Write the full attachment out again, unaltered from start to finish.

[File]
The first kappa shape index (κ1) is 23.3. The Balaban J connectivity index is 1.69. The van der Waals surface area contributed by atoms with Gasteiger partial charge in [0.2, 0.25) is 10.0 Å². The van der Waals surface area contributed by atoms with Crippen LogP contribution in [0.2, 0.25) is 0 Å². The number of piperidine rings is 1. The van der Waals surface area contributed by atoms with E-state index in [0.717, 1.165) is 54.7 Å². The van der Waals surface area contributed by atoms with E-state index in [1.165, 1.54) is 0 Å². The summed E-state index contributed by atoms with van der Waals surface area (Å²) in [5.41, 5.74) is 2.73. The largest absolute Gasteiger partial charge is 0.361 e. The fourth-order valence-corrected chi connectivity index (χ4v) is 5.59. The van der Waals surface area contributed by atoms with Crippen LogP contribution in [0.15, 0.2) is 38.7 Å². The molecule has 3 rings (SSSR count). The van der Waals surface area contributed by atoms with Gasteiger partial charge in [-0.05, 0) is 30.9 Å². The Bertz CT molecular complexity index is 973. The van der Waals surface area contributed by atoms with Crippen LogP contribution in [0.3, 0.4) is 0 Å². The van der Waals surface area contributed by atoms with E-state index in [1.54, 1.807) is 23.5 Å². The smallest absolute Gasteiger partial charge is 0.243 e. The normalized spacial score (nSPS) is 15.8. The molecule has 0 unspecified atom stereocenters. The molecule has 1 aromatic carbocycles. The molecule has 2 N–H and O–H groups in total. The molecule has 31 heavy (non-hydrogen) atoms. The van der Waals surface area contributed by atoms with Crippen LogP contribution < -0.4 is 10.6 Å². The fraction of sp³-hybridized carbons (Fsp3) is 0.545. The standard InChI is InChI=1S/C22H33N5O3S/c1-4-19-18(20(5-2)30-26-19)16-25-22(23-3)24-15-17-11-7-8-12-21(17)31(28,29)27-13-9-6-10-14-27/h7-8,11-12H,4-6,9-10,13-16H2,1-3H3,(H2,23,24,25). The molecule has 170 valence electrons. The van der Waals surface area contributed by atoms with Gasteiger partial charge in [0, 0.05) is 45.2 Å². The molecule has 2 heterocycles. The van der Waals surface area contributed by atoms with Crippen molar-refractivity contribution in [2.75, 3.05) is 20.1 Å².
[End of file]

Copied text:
The first kappa shape index (κ1) is 23.3. The Balaban J connectivity index is 1.69. The van der Waals surface area contributed by atoms with Gasteiger partial charge in [0.2, 0.25) is 10.0 Å². The van der Waals surface area contributed by atoms with Crippen LogP contribution in [0.2, 0.25) is 0 Å². The number of piperidine rings is 1. The van der Waals surface area contributed by atoms with E-state index in [0.717, 1.165) is 54.7 Å². The van der Waals surface area contributed by atoms with E-state index in [1.165, 1.54) is 0 Å². The summed E-state index contributed by atoms with van der Waals surface area (Å²) in [5.41, 5.74) is 2.73. The largest absolute Gasteiger partial charge is 0.361 e. The fourth-order valence-corrected chi connectivity index (χ4v) is 5.59. The van der Waals surface area contributed by atoms with Crippen LogP contribution in [0.15, 0.2) is 38.7 Å². The molecule has 3 rings (SSSR count). The van der Waals surface area contributed by atoms with Gasteiger partial charge in [-0.05, 0) is 30.9 Å². The Bertz CT molecular complexity index is 973. The van der Waals surface area contributed by atoms with Crippen LogP contribution in [0.3, 0.4) is 0 Å². The van der Waals surface area contributed by atoms with E-state index in [1.54, 1.807) is 23.5 Å². The smallest absolute Gasteiger partial charge is 0.243 e. The normalized spacial score (nSPS) is 15.8. The molecule has 0 unspecified atom stereocenters. The molecule has 1 aromatic carbocycles. The molecule has 2 N–H and O–H groups in total. The molecule has 31 heavy (non-hydrogen) atoms. The van der Waals surface area contributed by atoms with Crippen LogP contribution < -0.4 is 10.6 Å². The fraction of sp³-hybridized carbons (Fsp3) is 0.545. The standard InChI is InChI=1S/C22H33N5O3S/c1-4-19-18(20(5-2)30-26-19)16-25-22(23-3)24-15-17-11-7-8-12-21(17)31(28,29)27-13-9-6-10-14-27/h7-8,11-12H,4-6,9-10,13-16H2,1-3H3,(H2,23,24,25). The molecule has 170 valence electrons. The van der Waals surface area contributed by atoms with Gasteiger partial charge in [0, 0.05) is 45.2 Å². The molecule has 2 heterocycles. The van der Waals surface area contributed by atoms with Crippen molar-refractivity contribution in [2.75, 3.05) is 20.1 Å².